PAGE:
Babcock opens ultramodern yellow-metal facility in Middelburg
Babcock has opened the floor-to-ceiling semi-transparent stacking doors to its new, ultramodern bespoke sales, parts and service dealership in Middelburg. The purpose of the new premises is to offer responsive regional support and service across Babcock’s entire construction equipment product range.
The multi-national corporation is the exclusive regional distributor for leading international brands and equipment, including Volvo and SDLG construction equipment, Tadano mobile cranes and Winget concrete handling machinery.
It was also appointed the official distributor of Terex Trucks following the truck company’s acquisition by Volvo last year. With an extensive history in sales and servicing of construction equipment to the mining and construction sectors in South Africa, Babcock has had a presence in the Middelburg region for the last 16 years and has outgrown two previous premises in this period.
The new facility was purpose-built to assist and support customers in the region, and is expected to service the coal mining fields of Middelburg and surrounds for at least the next 20 years.
The estimated R100-million yellow- metal facility covers 30 000m² and features highly specialised and unique design elements, as well as modern, high-end finishes. Babcock’s Project Manager, Michael de Weijer, who was instrumental in managing the construction of the new facility, says that the ergonomic design was conceptualised around the flow of equipment, parts and people to ensure efficient operational and communication management. Accordingly, the administrative open-plan offices are located across two floors.
The primary workshop covers an area of nearly 2 000m² under roof and includes 12 nine-metre wide work bays in two adjoining rows of six bays, all serviced by overhead gantry cranes.
The workshop offices on the first floor overlook the 12 work bays and service facilities area comprising the component workshop, spray booths, wash bays and boiler workshops.
All heavy equipment operation and parts are on a single level, enhancing safety when handling these machines and heavy parts. The primary workshop covers an area of nearly 2 000m² under roof and includes 12 nine-metre wide work bays in two adjoining rows of six bays, all serviced by overhead gantry cranes. All bays have a ceiling of 9m under hook, making it possible to service mega trucks.
All the workshop bays, component workshop, spray booths, wash bays and boiler shop bays drain into a common settling tank and oil separation facility before being discharged into the municipal waste system.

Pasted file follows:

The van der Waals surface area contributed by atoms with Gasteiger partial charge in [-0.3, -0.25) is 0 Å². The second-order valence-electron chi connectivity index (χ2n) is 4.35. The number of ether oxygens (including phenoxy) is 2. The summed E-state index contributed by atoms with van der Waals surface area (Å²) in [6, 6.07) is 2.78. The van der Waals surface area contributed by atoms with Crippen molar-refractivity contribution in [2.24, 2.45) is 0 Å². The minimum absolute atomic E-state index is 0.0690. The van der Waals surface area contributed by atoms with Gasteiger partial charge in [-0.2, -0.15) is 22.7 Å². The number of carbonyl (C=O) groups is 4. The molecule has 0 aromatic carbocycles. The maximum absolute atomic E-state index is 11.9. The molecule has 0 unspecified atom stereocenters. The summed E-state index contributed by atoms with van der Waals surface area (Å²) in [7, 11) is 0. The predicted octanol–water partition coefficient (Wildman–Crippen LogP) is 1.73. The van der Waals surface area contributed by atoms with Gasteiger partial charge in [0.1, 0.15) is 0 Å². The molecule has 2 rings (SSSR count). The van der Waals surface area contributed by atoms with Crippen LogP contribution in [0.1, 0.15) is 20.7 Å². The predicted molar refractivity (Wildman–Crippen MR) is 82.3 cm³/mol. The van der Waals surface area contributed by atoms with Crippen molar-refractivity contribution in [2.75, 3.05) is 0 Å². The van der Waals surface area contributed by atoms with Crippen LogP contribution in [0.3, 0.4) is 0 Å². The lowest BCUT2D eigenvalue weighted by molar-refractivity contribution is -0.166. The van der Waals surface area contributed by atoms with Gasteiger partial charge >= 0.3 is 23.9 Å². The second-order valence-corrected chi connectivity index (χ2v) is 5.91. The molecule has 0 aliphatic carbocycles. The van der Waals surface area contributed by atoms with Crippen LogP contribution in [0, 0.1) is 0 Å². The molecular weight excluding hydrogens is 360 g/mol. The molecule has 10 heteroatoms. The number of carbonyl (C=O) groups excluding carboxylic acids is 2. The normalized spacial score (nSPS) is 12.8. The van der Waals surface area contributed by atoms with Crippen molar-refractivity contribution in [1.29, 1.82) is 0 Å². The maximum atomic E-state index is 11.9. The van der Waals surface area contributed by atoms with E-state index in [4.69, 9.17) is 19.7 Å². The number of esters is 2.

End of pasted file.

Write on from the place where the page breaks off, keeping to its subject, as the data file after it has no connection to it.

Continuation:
A further custom feature in the workshop is the railway tracks linking the wash bays to four workshop bays, specifically for tracked excavators and chain link front end loaders so that this equipment with high point loads does not damage the site hardstand.
The workshop parts requirements are served by the parts warehouse, connected by a 3m-wide east/west passage that runs along the entire length of the workshops and warehouse. The warehouse has increased from 280m² at the previous premises to 1 615m², accommodating an increase in inventory and stock lines.
With extra stacking space of up to 6m, larger volumes of each part number can be stored and there is also ample capacity for future expansion.
The workshop offers easy access to counter sales for smaller parts, while on the other side goods receiving and dispatch are serviced by a continuous loading ramp.
The workshop offers easy access to counter sales for smaller parts, while on the other side goods receiving and dispatch are serviced by a continuous loading ramp. The use of natural light has been maximised, with the northern side illuminated by a light box, which filters in indirect daylight without the heat load of direct north-facing polycarbonate sheeting, reducing the power requirements to achieve the Lux levels required in a warehouse.
A component workshop of 198m², situated adjacent to the workshop and sharing a common tool store, is serviced by a 10-ton overhead gantry equipped for engine, transmission and axle overhauls.
The room is positively pressurised by an evaporative cooling system to reduce ambient temperatures while acting as a dust filtration system. The architectural design also incorporates energy efficient and modern design philosophies.
The exterior overhang has a curved bullnose proportioned to prevent direct sunlight entering the building in the summer months, while permitting winter sunlight into the first few metres of the ground floor, and assisting with natural interior warmth via convection up the glass façade in the cooler winter months.
Floor-to-ceiling semi-transparent stacking doors serve as workshop doors instead of the standard industrial roller shutter doors, to take advantage of natural light and to facilitate heating in winter, as well as bringing organic elements into the work space for a more efficient and productive work environment.